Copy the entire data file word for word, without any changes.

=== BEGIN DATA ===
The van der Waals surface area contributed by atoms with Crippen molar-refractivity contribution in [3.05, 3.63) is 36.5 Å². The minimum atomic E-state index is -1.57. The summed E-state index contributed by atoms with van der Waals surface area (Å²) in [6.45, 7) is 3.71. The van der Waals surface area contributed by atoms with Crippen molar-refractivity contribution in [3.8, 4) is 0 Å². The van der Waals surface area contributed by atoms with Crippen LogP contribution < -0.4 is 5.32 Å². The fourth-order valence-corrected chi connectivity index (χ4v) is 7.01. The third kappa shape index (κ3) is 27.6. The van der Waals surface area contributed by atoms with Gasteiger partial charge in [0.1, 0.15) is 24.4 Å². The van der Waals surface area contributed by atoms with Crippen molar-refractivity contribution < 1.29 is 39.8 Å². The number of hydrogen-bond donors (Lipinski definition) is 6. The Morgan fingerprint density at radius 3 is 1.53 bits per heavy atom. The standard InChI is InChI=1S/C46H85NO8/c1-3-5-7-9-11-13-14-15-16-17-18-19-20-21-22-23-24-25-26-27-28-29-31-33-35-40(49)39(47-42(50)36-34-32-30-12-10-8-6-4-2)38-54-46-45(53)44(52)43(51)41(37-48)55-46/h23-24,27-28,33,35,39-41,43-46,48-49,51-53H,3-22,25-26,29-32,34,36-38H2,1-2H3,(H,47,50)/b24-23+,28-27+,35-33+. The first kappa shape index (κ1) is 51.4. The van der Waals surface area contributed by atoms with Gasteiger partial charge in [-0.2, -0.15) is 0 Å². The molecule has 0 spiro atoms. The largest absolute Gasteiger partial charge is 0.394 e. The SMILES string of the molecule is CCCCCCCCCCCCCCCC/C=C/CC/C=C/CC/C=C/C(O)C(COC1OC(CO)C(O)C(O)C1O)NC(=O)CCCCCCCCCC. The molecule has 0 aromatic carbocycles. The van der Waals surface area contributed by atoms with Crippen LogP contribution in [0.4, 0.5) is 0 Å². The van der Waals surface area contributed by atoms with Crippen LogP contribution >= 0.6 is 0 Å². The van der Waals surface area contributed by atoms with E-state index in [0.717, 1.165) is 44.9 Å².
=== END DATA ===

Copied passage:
The van der Waals surface area contributed by atoms with Crippen molar-refractivity contribution in [3.05, 3.63) is 36.5 Å². The minimum atomic E-state index is -1.57. The summed E-state index contributed by atoms with van der Waals surface area (Å²) in [6.45, 7) is 3.71. The van der Waals surface area contributed by atoms with Crippen molar-refractivity contribution in [3.8, 4) is 0 Å². The van der Waals surface area contributed by atoms with Crippen LogP contribution < -0.4 is 5.32 Å². The fourth-order valence-corrected chi connectivity index (χ4v) is 7.01. The third kappa shape index (κ3) is 27.6. The van der Waals surface area contributed by atoms with Gasteiger partial charge in [0.1, 0.15) is 24.4 Å². The van der Waals surface area contributed by atoms with Crippen molar-refractivity contribution < 1.29 is 39.8 Å². The number of hydrogen-bond donors (Lipinski definition) is 6. The Morgan fingerprint density at radius 3 is 1.53 bits per heavy atom. The standard InChI is InChI=1S/C46H85NO8/c1-3-5-7-9-11-13-14-15-16-17-18-19-20-21-22-23-24-25-26-27-28-29-31-33-35-40(49)39(47-42(50)36-34-32-30-12-10-8-6-4-2)38-54-46-45(53)44(52)43(51)41(37-48)55-46/h23-24,27-28,33,35,39-41,43-46,48-49,51-53H,3-22,25-26,29-32,34,36-38H2,1-2H3,(H,47,50)/b24-23+,28-27+,35-33+. The first kappa shape index (κ1) is 51.4. The van der Waals surface area contributed by atoms with Gasteiger partial charge in [-0.2, -0.15) is 0 Å². The molecule has 0 spiro atoms. The largest absolute Gasteiger partial charge is 0.394 e. The SMILES string of the molecule is CCCCCCCCCCCCCCCC/C=C/CC/C=C/CC/C=C/C(O)C(COC1OC(CO)C(O)C(O)C1O)NC(=O)CCCCCCCCCC. The molecule has 0 aromatic carbocycles. The van der Waals surface area contributed by atoms with Crippen LogP contribution in [0.4, 0.5) is 0 Å². The van der Waals surface area contributed by atoms with Crippen LogP contribution >= 0.6 is 0 Å². The van der Waals surface area contributed by atoms with E-state index in [0.717, 1.165) is 44.9 Å².